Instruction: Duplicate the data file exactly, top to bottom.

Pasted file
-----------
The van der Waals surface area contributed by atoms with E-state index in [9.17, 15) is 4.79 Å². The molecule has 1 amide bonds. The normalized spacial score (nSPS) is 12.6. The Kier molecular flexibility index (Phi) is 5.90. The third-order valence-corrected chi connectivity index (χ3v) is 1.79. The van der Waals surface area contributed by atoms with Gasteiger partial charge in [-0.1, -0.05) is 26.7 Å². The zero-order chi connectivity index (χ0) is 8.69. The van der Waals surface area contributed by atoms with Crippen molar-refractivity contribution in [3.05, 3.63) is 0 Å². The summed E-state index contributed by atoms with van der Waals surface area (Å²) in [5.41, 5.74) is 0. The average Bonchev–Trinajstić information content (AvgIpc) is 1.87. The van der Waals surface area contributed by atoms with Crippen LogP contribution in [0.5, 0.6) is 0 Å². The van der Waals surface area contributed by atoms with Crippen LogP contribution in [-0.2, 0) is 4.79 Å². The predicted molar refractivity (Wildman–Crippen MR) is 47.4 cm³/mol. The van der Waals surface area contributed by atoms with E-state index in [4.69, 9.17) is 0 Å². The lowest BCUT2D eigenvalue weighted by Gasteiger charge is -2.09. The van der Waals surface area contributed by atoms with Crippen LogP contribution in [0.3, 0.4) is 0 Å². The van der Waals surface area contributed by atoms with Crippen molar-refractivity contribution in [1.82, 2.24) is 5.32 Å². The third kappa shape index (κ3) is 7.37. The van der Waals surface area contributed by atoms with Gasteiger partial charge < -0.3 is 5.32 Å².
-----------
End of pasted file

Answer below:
The van der Waals surface area contributed by atoms with E-state index in [9.17, 15) is 4.79 Å². The molecule has 1 amide bonds. The normalized spacial score (nSPS) is 12.6. The Kier molecular flexibility index (Phi) is 5.90. The third-order valence-corrected chi connectivity index (χ3v) is 1.79. The van der Waals surface area contributed by atoms with Gasteiger partial charge in [-0.1, -0.05) is 26.7 Å². The zero-order chi connectivity index (χ0) is 8.69. The van der Waals surface area contributed by atoms with Crippen molar-refractivity contribution in [3.05, 3.63) is 0 Å². The summed E-state index contributed by atoms with van der Waals surface area (Å²) in [5.41, 5.74) is 0. The average Bonchev–Trinajstić information content (AvgIpc) is 1.87. The van der Waals surface area contributed by atoms with Crippen LogP contribution in [0.5, 0.6) is 0 Å². The van der Waals surface area contributed by atoms with Crippen LogP contribution in [-0.2, 0) is 4.79 Å². The predicted molar refractivity (Wildman–Crippen MR) is 47.4 cm³/mol. The van der Waals surface area contributed by atoms with E-state index in [4.69, 9.17) is 0 Å². The lowest BCUT2D eigenvalue weighted by Gasteiger charge is -2.09. The van der Waals surface area contributed by atoms with Crippen LogP contribution in [0.3, 0.4) is 0 Å². The van der Waals surface area contributed by atoms with Crippen molar-refractivity contribution in [1.82, 2.24) is 5.32 Å². The third kappa shape index (κ3) is 7.37. The van der Waals surface area contributed by atoms with Gasteiger partial charge < -0.3 is 5.32 Å².